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I can’t confirm this one way or another, but here I am aiming to believe and stand by this theory.  Won’t matter, because these two aren’t seen or heard from again, not even during the detention scene where Jason ends up, swiftly after botching his get away from the police after said prank so awry.  And it doesn’t matter, it’s not their story either.

Here in detention Jason immediately makes friends with an ultra focused, socially awkward (‘On the Spectrum’ as he self proclaims) kid getting picked on.  Jason full on PIMP-slaps this bully before proclaiming ‘That’s weird Right’?  Which makes for a nice call back moment by the film’s end battle scene.  This is Billy Cranston (played by RJ Cyler), boy genius and eventual Blue Ranger.

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While Jason may be the leader and our eyes into this story, Billy is the HEART.  I can’t stress that enough.  Without the charm that RJ Cyler brings to the role and the movie overall, Saban’s POWER RANGERS would seriously be lacking.

In this detention, we also meet Kimberly Hart (Played by Naomi Scott), the popular one minute, brooding loner the next, female lead that unfortunately isn’t very well developed as a character, aside from very typical tropes for a teenage girl in a high school setting, see Exhibit A below:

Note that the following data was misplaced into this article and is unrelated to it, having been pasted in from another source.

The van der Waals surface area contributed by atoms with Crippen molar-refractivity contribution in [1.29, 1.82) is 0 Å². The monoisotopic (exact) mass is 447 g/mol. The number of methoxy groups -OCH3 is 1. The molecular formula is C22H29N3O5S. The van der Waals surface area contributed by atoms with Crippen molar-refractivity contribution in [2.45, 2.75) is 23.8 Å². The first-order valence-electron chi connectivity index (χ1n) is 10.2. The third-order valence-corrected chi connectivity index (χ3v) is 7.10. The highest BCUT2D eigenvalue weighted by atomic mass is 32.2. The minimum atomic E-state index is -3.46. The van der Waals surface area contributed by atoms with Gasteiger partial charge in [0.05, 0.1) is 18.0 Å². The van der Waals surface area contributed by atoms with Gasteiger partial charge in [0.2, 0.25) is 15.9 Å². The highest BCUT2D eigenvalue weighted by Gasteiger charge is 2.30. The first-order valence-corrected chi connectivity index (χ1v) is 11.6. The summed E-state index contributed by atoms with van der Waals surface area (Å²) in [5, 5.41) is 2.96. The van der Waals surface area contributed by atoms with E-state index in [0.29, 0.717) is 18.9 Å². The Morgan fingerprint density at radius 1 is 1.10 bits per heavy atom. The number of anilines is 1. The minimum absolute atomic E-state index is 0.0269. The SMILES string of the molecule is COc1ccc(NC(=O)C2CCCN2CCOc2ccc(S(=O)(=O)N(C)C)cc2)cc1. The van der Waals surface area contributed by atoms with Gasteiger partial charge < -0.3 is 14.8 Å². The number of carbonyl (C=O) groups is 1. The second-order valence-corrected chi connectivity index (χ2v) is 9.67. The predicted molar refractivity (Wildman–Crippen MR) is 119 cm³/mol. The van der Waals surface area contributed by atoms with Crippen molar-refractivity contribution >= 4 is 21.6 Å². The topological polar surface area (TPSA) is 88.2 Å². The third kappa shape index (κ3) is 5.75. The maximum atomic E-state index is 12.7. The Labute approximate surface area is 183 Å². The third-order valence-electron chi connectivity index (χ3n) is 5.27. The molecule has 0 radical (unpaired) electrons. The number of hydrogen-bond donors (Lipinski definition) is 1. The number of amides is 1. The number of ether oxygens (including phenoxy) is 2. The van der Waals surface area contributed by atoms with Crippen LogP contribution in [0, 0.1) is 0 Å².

Exhibit A:  tumblr_oeqigt7baw1thcic4o3_r3_1280

An agreement between new found friends Jason & Billy find them in  Angel Grove’s Gold Mine. powerrangers-1024x576

Through a series of events, run-ins and some mild stalking, our 3 already established teens meet Zack Taylor & and Trini Kwan (played by Ludi Lin & Becky G.) , Zack creeping on a spelunking Trini, both wandering the mines to clear their minds.  There may be some deeper meaning at play here, but you’re probably not watching this movie for deep meanings, when the stuff on the surface suffice.

Together they discover mystical glowing colored coins while Billy is inexplicably (they may have addressed it in some reference to making his late father proud, but it could have been a little more clear cut, overall forgiven) blasting at the mine.  One car chase and and train accident later;

our rag tag gang of mischievous teenagers are on their way to becoming superheros, experimenting with their new found powers and invoking sequences not unlike that in ‘CHRONICLE’.  Jumping gorges that would make Bart Simpson jealous.

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It’s in these sequences where I noticed how beautifully filmed this movie can be, at times in this mountainous landscape, the lense catches the sun just right and I think I’m in a Terrence Malick film and forget that Aliens, Space Witches and Robots and Dino Robots are not far off.

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In exploring these mountains the kids find  a spaceship buried underground and awaken a pudgy, yet versatile Alien Android named Alpha-5, voiced annoyingly but serviceably by Bill Hader.